HAMNER: I don’t really remember the entire final season well enough to make any kind of judgement about whether it lacked Rod’s creative stamp or not.

TA: Did you produce any scripts or story ideas for the original series that went unproduced?

HAMNER: I do not recall any story ideas I presented that were not produced.  As time has gone by I have thought of many, many stories I would have liked to have done, but there is no market for this type of story today.  Some years ago there was a revival of The Twilight Zone at CBS.

TA: It was made in the mid-eighties.  It didn’t perform to the level of the original series.

HAMNER: Yes.  I ran into one of the young editors on the show who had been a trainee on The Waltons and I said, “I know a nice old guy who would love to write an episode for you.”  Rocky said, “I’ll speak to my boss.”  A few days later he called and apologized and said, “I’m embarrassed to say this, but they don’t want any of the old writers on the new show.”   I was sorry to be rejected, but in view of the lackluster revival they could have used some of us “old hands.”

TA: Maybe you should consider yourself lucky.  They did film one new script by a Twilight Zone veteran, Richard Matheson’s “Button, Button.”  Matheson felt the production was botched and far from his original intent, so much so that he had his name removed from the credits!


Mary Badham & Georgia Simmons
in The Bewitchin' Pool

HAMNER: It was terribly obvious that they had no concept of what constituted a Twilight Zone story.

TA: Several of your Twilight Zone scripts contain characters cut from the “folksy” and “homespun” mold which would become your trademark as a writer.  Was The Twilight Zone a proving ground for characters that you later developed for The Waltons?

HAMNER: It is true that several of my episodes had a folkish or homespun flavor.  I was raised on folk songs and folk stories and I suppose it was inevitable that this kind of material work its way into my writing.  Several times I was able to use folk material in my Twilight Zone episodes and I thought it courageous of Rod to accept this “off beat” kind of story telling.  Looking back I realize that if I made any unique contribution to the series it was to introduce an American folklore element to it.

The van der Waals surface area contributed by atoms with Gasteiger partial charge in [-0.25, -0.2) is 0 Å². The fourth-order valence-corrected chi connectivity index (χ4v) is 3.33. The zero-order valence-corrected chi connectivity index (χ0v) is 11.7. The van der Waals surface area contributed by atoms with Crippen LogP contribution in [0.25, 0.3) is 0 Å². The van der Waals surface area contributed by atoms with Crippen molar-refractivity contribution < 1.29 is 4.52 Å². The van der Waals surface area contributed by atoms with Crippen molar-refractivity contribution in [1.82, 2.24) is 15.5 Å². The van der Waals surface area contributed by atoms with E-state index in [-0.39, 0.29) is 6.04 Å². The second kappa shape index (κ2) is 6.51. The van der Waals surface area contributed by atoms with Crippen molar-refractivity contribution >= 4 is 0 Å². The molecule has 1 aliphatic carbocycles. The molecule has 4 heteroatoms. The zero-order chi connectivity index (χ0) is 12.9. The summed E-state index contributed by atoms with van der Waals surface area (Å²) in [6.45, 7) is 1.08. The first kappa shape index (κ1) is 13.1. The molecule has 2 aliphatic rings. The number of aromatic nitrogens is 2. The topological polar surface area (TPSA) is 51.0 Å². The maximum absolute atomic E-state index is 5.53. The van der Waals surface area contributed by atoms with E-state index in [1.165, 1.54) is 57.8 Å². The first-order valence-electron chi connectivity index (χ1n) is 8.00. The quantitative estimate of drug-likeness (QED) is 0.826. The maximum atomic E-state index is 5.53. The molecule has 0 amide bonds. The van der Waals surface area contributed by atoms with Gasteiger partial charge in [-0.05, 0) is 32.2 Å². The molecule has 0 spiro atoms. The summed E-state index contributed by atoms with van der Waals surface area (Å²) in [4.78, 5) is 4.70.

TA: Certainly, which perfectly counterbalanced the work of the other Twilight Zone writers.  The story formula of a Twilight Zone is unique in that characters are often ordinary people thrust into extraordinary circumstances.  Did this style of writing come naturally to you or did you have to adapt to it?

HAMNER: I have always had a vivid imagination and I suspect that helped me in telling these kind of stories.  I suppose most writers look at even the most ordinary situations and imagine “what if?”

TA: Many Twilight Zone episodes can be described as “morality plays” – entertainment with a message in the tradition of classic story telling.  Do you feel it important to convey that sense of “right and wrong” in the construction of your stories?

HAMNER: Quite honestly I have never consciously set out to convey a message in a single piece of writing.  After The Waltons had been on for a while someone complimented me on "the lessons I had taught” in the series.  I was surprised because teaching lessons had been the furthest thing from my mind.  In The Waltons, at least I was dealing with people of strong religious and moral convictions and it was only natural that they would solve their problems according to those beliefs.